Are you, right this moment, trying to track down a fiendishly elusive murderer? Or are you perhaps almost finished cracking the structure and operations of an illegal arms shipment network that’s fuelling violence in one of the world’s many trouble spots?
If so then you may well have a legitimate reason to be drawing up social network diagrams, as these achingly-fashionable visual aids can help you parse a web of relationships in order to find out who’s in hock with who, and who should go to jail.
But if you’re not currently trying to crack a clearly defined mystery of one sort or another, then odds are that you don’t need a social network diagram. In fact, odds on, if you’re working on one without a clearly defined mystery to untangle, then you’re almost certainly slipping further away from whatever your actual goal is. By working on social network diagrams without a crystal clear rationale, you’re almost certainly failing.
There are two reasons that your social network diagram is probably taking you away from success, rather than towards it.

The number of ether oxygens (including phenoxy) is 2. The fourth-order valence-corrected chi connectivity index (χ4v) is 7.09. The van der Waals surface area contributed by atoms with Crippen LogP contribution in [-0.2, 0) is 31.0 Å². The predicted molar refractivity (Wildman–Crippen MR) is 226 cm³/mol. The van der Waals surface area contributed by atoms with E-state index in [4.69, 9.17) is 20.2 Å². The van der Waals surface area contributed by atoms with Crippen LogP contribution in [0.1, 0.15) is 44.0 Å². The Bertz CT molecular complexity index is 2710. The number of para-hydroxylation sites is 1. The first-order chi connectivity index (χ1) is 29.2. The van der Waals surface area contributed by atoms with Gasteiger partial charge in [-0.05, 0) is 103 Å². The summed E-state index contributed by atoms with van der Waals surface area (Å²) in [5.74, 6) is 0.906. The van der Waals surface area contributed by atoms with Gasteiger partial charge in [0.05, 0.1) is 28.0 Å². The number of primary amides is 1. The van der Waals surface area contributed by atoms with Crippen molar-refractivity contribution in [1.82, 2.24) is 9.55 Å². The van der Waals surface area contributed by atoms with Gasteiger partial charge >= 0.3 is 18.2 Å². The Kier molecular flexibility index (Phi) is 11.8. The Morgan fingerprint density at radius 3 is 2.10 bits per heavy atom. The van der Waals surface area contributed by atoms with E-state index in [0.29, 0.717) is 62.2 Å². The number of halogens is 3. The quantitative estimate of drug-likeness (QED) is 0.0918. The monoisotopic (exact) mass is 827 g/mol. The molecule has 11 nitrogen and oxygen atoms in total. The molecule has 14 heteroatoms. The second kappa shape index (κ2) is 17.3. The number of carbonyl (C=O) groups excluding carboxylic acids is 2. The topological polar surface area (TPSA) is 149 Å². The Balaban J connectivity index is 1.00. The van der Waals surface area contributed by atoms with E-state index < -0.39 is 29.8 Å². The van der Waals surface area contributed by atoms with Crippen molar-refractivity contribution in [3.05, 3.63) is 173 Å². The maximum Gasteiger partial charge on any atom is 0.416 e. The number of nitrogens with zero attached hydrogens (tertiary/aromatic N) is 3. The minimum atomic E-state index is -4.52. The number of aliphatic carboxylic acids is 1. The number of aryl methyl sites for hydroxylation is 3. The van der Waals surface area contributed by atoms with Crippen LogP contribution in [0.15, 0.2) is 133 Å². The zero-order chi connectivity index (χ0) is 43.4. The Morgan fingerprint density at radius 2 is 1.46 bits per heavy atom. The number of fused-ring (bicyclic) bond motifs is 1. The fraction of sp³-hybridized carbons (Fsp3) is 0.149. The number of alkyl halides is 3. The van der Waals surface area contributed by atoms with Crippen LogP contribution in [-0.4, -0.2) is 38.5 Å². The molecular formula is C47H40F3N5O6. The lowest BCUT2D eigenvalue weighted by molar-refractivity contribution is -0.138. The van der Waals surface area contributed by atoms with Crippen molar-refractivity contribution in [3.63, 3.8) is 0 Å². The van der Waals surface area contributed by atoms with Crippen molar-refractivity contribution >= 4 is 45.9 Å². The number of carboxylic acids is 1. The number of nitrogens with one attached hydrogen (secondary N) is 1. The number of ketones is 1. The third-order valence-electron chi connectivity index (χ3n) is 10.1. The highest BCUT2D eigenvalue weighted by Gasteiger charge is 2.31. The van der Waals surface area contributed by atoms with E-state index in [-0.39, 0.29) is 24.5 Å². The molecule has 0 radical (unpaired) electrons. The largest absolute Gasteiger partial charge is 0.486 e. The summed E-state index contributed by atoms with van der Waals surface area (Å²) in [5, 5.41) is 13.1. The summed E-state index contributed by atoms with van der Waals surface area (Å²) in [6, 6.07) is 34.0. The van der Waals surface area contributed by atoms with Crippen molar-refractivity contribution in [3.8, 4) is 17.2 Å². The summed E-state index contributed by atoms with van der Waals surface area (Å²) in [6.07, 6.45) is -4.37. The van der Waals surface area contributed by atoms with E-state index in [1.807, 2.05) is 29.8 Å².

- It’s time consuming and expensive to obtain, scrub and then visualise the data. Even with open source or cheap tools, it’s far from trivial unless you’re just taking a look at your own social network on Facebook.
- Once complete, a social network diagram is only a method of coming to a conclusion. It is definitely not the conclusion itself. Think of all those movies in which people make social network diagrams on actual walls with bits of string. The conclusion of those movies occurs when the bad guy goes to jail or takes a dive off the top of a building. The story isn’t over when the last pin in sunk into the chipboard.
So please, unless you’re working on a tightly defined problem that you’re struggling to answer, put down the social network diagram, put your hands on your head, and wait for the cops to do the rest.